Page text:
Photography is Magic

Screenshot of the photography is magic home page. A group of people are looking in many directions. Photo by John Freyer.

I’m co-teaching a class this semester on digital photography with John Freyer. It’s aimed at undergraduate non-art majors and it’s blended. There will be lots of field trips and a chunk of online work. There is no particular camera required. Many of the students will be using phones but some have DSLRs.

I’m building the companion site as we go but you can see it at and the work is out there on instagram under #phomag and the various challenge hashtags (#phomag_eat and #phomag_hunt so far).

A variety of instagram photos from the phomag_eats hashtag are in a masonry layout.The work aggregates to challenge pages where the challenge is described. This is the #phomag_eats page.

In the week one post, I make an attempt to show some of the value I find in online photography communities and at least sketch out a bit of the diversity you can find there. I highlight Flickr, Wikipedia, and National Geographic’s Your Shot. With Flickr, I do a bit better job showing how the data provided by their interface might help you figure out technical things about your camera and the photos you want to shoot. I’ve always found Flickr’s ability to make exif data public to be a really nice feature that may be passed over if you’re not looking for it. It’s been an educational resource for me as I moved from automatic settings to more manual choices.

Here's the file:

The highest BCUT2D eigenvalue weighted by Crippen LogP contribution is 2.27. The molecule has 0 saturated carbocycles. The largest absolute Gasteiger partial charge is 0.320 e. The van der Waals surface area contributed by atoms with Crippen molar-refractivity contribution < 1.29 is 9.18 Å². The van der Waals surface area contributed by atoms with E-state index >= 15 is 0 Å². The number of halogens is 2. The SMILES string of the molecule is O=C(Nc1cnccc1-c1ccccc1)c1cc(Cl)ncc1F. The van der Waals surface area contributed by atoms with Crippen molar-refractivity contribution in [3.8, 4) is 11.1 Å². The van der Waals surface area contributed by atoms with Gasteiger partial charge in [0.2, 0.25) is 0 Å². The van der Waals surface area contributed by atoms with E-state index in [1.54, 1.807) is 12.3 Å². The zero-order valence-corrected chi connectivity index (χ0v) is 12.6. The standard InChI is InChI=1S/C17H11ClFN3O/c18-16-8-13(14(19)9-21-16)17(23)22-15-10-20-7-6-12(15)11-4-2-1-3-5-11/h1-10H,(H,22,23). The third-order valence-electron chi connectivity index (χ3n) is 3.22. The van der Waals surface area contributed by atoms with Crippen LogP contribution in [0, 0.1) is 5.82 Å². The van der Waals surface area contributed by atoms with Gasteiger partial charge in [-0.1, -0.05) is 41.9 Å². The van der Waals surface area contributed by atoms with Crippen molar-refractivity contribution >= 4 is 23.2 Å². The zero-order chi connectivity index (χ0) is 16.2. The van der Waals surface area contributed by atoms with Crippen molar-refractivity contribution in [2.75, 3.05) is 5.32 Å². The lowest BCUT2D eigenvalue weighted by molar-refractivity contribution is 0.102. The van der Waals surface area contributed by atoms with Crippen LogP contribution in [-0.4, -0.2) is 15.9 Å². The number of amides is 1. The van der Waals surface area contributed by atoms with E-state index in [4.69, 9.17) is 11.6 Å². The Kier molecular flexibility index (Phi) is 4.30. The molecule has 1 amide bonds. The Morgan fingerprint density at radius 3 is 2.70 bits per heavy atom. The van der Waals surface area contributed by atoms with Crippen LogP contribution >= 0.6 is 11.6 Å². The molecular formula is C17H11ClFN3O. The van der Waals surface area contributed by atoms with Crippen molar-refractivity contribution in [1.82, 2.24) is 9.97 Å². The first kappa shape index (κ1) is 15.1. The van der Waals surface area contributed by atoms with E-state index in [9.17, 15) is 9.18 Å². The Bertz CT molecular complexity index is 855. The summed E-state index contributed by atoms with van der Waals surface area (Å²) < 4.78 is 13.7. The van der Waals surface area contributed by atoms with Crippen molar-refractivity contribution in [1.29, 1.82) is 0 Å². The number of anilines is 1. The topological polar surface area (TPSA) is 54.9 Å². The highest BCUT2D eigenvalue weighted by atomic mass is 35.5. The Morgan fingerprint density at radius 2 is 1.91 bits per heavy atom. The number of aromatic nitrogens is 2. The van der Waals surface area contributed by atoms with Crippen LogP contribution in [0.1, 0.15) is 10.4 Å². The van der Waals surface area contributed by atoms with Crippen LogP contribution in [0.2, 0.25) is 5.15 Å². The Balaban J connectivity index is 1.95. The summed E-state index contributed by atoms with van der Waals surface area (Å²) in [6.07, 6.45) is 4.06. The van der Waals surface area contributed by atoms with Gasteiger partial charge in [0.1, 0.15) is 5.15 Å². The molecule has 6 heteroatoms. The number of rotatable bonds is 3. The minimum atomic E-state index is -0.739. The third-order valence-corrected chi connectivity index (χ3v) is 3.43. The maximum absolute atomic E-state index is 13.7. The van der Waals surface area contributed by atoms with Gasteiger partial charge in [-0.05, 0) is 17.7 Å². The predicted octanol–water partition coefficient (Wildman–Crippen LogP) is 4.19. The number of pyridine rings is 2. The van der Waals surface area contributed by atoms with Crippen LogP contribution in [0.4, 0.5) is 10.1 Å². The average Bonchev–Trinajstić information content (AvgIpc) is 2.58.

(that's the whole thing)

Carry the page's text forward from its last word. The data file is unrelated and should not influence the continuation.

A screenshot of a flickr page with the camera settings highlighted.

With Your Shot and Wikipedia, I find the content inspiring/challenging but also like the idea that the site is generating photography challenges regularly. I can feel particularly good about Wikipedia as the photos end up going back into a resource I use regularly and if you haven’t seen the featured pictures (like featured articles) on Wikipedia I think you’ll be impressed.

So that’s a bit about what’s going on there. I have been in a fairly major photo slump for a while but I’m back carrying my camera again and I’m hoping learning and exploring with students will get me back to my previous patterns.